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44 Cards in this Set

  • Front
  • Back
A wrong.
1. intentional torts
2. unintential torts (negligence)
3. strictliability
Tort damage-monetary damages
Punitive damages-awarded to punish the defendant.
Intentional Tort
a category of torts that Requires that the defendent possesed the intent to do the act that caused the plainftiff's injuries.
Unauthorized and harmful or offensive physical contact with another person. Direct physical contact is not necessary.
ex)if an injury results throwing a rock
False Imprisonment
The intentional confinment or restraint of another person without authority or justification and without that person's consent
Merchant protection status
Statutes that allow merchants to stop, detain, and investigate suspected shoplifters without being held liable for false imprisonment if (1) there are reasonable grounds for the suspicion. (2) suspects are detained for only a reasonable time and (3) investigations are conducted in reasonable manner.
Tort of misappropriation of the right to publicity
(Tort appropriation)
an attempt by another person to appropriate a living person's name or identity for commercial purposes.
ex)Brad Pitt's photo
Defamation of character
False statements made by one person about another. In court, the plaintiff must prove that (1)the defendent made an untrue statement of fact about the plaintiff and (2) the statement was intentionally or accidentally published to a third party.
publication simply means that a third person heard or saw the untrue statement.
ex)public figures, Disparagement-product disparagement, trade libel, slander of title
Oral defamation of character
A false statement that appears in a letter, newpaper, magazine, book, photograph, movie, video, and so on.
Radio, television-permenency media.
publication opinions-X
untrue statement-fact, truth
Product disparagement
False statements about a competitor's products, services, property, or buisiness reputation.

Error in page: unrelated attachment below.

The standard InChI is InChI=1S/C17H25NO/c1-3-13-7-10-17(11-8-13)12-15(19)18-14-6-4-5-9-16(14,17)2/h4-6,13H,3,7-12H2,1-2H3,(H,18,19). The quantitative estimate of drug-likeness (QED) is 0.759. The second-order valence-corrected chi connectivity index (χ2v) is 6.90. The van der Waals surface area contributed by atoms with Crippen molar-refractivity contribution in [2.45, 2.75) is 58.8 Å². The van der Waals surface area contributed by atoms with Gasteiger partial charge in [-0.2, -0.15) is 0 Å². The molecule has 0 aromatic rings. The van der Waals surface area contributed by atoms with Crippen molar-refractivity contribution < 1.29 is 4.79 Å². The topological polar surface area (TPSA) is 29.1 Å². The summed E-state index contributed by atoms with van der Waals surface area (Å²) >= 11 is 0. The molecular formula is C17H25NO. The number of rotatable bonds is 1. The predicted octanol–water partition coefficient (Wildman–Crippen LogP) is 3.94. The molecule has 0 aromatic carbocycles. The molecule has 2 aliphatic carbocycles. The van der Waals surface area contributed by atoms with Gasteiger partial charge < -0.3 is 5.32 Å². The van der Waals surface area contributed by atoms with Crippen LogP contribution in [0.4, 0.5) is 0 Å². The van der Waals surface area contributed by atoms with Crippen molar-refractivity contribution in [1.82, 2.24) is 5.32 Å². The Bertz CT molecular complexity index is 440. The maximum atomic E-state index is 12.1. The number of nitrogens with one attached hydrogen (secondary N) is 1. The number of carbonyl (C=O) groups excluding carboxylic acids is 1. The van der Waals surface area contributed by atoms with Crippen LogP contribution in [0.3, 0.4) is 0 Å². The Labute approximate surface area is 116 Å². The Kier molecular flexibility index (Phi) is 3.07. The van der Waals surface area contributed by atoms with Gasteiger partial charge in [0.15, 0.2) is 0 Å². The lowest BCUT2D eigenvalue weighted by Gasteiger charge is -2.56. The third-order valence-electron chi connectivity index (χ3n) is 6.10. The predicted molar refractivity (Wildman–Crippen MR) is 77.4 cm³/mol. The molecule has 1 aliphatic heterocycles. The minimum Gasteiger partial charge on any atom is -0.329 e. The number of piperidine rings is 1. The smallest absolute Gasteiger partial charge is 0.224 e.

Intentional misrepresentation
Fraud, Deceit
The intentional defrauding of a person out of money, property, or something else of value.
Intentional infliction of emotional distress
The tort of outrage.
A tort that says a person whose extreme and outrageous conduct intentionally or recklessly causes severe emothinal distress to another person is liable for that emotional distress. Repeated annoyances or harassment coupled with threats-outrageous.
Malicious presecution
A lawsuit which the original defendant sues the original plaintiff. In the second lawsuit, the defendant then becomes the plaintiff and vise versa.
the original lawsuit was terminated in favor of the original defendant and suffered injury as a result of the original lawsuit.
Trepass to land
A tort that interferes with an owner's right to exclusive possesion of land.
Ownership itself-O
actual harm to the property is not necessary.
ex)a guest refuse to leave, one person builds a dam that causes another person's land to flood.
Trespass to personal property
A tort occurs when one person injures another person's personal property or interferes with that person's enjoyment of his or her personal property.
ex)breking another's car window
(1)The treat of immediate harm or offensive contact
(2)any action that arouses reasonable apprehension or imminent harm.
Actual physical contact is unnecessary
ex)be afraid-O, not afraid-X
Conversion of personal property
Depriving a true owner of the use and enjoyment of his personal property by taking over such property and excercising ownership rights over it.
ex)fails to return a borrowed car.
Unintentional tort or Negligence
A doctrin that says a person is liable for harm that is the foreseeable consequence of his actions.
(1)the defendant owed duty of care to paintiff
(2)breached this duty of care (3)suffered injury (4)act caused the injury.
The omission to do something which a reasonable man would do, or doing something which a prudent and reasonable man would not do.
Duty of care
The obligatin we all owe each other not to cause amy unreasonable harm or risk of harm.
Measure against resonable personal standard, resonable professional standard
Breach of the duty of care
A failure to excercise care or to act as a reasonable person would act.